Spring Trip 2014 Part Six

The last leg of our Spring Trip 2014 sees us just coming through the portage, back into the northwest end of Kindiogami Lake. We had a little fun running the river back into Kindiogami, and we still had some stuff we needed to carry over the portage, at least me and my brother did, my son came down the river with all his gear in the kayak.


My brother had seen a marked campsite across on the other side of the lake, on the way in, so we went to check that one out first. However, we found it to be unacceptable, so we continued on down the lake.

I had seen another campsite, that was marked on an MNR map I had at home, but it was very close to the launch point, where we had parked the trucks, and I really didn’t want to get that close to the end yet. We were looking at every option for a campsite when we came across this little site, on the lower part of a bigger island.


It wasn’t an ideal site, the landing area was small and rough, and the area for tents was neither large, nor all that level. Also, there were ants. There were a number of ant hills in this campsite that looked like they had been pawed, as in bear paws. However, we decided to take this site for the last night of our trip.

We never did check out that campsite that I saw on the MNR map, so I’m not sure if it was even there. It was also on an island, which was the last island we would pass, before we reached the launch point.


My son’s kayak, parked at our last campsite. As you can see, again, it wasn’t an ideal landing spot.


My tent, and my son’s tent, in close quarters, on this small site.


My brothers tent, setup for this last night of our Spring Trip 2014.


We had this big rock in our campsite that we used as a table.


The weather was still great, and you can’t help but have a nice view, no matter where you are around here.


Looking back, from whence we came.


Looking forward, to where we will need to go tomorrow. You can’t see it in this picture, but we can actually see the landing point, where our trucks are parked, and we can see some glistening chrome from our vehicles. However, distance across water can be very deceptive, as we would find out in the morrow.


We just hung around for a while, enjoying the nice weather, and coming to terms with the fact that this trip is now winding down.


Still, it’s not the worst place in the world to just hang out and behold the majesty, and indifference of the surrounding wilderness.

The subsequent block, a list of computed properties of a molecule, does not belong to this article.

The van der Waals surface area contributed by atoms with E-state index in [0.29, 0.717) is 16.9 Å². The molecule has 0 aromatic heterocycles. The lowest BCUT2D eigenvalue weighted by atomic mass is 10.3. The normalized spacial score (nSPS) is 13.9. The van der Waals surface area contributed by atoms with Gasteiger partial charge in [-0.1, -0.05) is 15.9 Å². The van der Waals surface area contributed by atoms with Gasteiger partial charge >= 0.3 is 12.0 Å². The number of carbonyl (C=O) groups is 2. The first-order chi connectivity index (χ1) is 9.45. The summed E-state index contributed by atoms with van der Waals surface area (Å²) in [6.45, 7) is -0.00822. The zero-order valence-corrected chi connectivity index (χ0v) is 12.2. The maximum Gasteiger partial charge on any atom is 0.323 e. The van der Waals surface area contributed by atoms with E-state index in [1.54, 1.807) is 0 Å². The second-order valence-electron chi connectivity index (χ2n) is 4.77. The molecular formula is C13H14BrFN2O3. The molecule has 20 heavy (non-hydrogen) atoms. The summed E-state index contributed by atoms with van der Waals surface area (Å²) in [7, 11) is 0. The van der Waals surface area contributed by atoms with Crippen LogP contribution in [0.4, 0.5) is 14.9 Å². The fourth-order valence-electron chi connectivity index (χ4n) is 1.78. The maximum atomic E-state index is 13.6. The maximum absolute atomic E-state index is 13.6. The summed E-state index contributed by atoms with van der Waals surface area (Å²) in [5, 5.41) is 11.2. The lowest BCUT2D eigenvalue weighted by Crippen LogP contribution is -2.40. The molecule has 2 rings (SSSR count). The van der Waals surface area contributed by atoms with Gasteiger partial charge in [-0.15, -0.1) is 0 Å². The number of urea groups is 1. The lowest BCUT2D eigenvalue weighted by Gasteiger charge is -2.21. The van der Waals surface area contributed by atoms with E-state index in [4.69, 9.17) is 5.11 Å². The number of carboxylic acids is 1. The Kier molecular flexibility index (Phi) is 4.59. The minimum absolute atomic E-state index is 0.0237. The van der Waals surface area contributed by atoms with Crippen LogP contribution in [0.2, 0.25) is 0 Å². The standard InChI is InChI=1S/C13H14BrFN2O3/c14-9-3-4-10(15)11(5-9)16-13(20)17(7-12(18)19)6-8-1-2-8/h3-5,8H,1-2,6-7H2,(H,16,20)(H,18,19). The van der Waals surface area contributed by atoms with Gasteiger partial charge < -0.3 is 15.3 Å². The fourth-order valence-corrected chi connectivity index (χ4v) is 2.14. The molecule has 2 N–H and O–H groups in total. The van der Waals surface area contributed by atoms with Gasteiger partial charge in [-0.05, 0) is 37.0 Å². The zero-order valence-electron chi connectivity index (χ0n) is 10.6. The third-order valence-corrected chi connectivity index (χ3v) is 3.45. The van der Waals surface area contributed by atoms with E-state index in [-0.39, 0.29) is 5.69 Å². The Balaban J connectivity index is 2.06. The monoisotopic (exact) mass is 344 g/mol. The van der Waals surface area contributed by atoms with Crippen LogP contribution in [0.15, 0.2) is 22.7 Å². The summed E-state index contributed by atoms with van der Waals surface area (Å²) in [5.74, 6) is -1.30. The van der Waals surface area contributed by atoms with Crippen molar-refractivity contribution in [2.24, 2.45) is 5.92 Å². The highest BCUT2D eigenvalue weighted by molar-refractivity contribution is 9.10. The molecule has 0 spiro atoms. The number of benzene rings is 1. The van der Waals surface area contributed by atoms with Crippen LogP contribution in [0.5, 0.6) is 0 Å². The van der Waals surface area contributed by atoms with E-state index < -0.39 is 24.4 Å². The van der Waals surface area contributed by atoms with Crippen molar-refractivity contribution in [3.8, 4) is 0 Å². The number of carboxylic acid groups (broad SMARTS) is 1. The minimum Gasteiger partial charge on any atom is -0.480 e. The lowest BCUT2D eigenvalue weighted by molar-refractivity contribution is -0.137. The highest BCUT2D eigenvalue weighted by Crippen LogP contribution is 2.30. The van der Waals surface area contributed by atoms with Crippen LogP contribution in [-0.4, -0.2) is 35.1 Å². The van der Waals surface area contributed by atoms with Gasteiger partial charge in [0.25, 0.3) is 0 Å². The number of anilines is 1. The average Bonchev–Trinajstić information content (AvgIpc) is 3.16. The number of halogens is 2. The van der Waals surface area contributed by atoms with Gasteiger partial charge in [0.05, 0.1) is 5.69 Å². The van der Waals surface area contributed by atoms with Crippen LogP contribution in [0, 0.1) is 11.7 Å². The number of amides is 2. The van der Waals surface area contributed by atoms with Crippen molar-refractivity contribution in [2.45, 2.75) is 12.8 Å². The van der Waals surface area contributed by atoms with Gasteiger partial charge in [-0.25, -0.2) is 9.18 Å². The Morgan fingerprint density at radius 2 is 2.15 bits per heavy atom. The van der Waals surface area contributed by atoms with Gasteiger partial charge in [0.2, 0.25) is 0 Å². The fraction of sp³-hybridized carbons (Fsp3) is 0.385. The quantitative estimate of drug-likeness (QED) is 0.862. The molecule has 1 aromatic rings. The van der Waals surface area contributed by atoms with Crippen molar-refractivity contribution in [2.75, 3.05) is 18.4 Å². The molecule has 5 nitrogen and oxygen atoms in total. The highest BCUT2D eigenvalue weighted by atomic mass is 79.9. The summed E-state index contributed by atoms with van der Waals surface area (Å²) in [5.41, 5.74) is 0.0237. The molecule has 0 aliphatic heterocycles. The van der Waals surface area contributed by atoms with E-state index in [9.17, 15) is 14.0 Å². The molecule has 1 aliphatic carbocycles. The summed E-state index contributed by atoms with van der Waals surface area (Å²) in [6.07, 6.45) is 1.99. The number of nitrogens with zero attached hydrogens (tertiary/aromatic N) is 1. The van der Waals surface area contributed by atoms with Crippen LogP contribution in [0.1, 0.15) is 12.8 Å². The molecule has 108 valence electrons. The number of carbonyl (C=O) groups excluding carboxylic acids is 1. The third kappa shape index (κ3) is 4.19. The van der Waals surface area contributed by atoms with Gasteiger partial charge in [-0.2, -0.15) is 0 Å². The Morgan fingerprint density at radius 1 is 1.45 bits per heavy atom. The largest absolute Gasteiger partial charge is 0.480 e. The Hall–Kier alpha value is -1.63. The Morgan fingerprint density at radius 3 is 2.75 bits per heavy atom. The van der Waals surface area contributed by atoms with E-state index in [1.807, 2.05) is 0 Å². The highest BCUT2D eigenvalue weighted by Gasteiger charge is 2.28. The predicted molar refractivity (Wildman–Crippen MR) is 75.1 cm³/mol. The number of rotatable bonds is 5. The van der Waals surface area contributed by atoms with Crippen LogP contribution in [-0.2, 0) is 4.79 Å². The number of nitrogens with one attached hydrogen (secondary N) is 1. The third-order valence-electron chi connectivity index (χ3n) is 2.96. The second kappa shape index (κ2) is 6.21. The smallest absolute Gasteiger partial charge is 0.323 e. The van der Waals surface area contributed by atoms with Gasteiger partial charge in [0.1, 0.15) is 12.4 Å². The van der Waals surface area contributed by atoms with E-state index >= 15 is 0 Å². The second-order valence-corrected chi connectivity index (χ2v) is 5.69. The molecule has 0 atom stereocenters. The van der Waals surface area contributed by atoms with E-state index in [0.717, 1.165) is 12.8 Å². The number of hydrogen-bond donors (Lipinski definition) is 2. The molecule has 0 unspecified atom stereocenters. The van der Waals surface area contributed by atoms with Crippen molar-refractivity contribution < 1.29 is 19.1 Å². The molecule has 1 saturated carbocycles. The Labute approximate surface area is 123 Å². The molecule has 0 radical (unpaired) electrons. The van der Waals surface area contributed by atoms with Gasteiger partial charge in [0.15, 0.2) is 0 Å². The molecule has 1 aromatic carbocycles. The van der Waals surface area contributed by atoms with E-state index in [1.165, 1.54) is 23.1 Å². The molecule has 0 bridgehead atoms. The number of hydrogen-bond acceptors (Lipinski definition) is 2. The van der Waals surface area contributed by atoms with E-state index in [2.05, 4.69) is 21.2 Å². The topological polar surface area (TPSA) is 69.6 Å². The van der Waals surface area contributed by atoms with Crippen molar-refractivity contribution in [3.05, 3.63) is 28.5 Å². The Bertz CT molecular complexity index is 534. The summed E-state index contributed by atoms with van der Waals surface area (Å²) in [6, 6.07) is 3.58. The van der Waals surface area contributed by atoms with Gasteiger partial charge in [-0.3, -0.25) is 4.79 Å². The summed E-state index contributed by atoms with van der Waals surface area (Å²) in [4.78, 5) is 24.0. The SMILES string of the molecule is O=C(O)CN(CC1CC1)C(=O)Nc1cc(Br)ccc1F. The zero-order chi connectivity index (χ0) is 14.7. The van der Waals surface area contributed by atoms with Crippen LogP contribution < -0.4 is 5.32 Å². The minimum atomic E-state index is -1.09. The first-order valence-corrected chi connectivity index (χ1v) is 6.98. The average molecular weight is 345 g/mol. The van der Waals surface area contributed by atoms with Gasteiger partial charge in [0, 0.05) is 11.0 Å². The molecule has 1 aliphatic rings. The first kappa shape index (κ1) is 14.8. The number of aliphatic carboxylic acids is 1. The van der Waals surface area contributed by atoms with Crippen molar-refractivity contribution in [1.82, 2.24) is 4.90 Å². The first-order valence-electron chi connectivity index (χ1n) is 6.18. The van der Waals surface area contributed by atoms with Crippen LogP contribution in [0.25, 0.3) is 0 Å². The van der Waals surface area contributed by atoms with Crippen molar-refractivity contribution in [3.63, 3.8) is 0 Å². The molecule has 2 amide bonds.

This is a better shot of the lengths we had to go to, in order to get our boats ashore on this final campsite.


As the evening calm set in, we all decided to do one last exploratory paddle, to an unusually named lake, called No Speakum Lake, which had an entrance just across the lake from our campsite.


Rock me on the water, as the Jackson Browne song goes. We had both in abundance.


It seems that we always get great weather for our trips. A week before this was terrible, and the week after did get some rain, but this week was just fantastic, even though we were threatened we only got a few drops.


Heading down the bay, towards the entrance to No Speakum Lake.


It was a quiet bay, except for some loud-mouth in a fishing boat telling everyone within ear-shot of his trials and tribulations in life. They weren’t all that close but sound travels very well across water.


My brother heard a large animal charging into the bush right about at this point, so we all stop to listen for a while, but we heard nothing else, except for the loud-mouth in the fishing boat that is.


We started to see a lot of these old, weathered tree stumps sticking up out of the water.


It started to look like No Speakum Lake was not going to be just an easy paddle into the lake.


We headed in through the stumps to have a better look at what we were up against.


We got far enough in to see that there was a big beaver dam, right across this whole waterway. We stopped for a while, assessed the situation and, even though it did look possible to push over the dam, we decided to retreat, and leave the exploration of No Speakum Lake as a mystery, for now.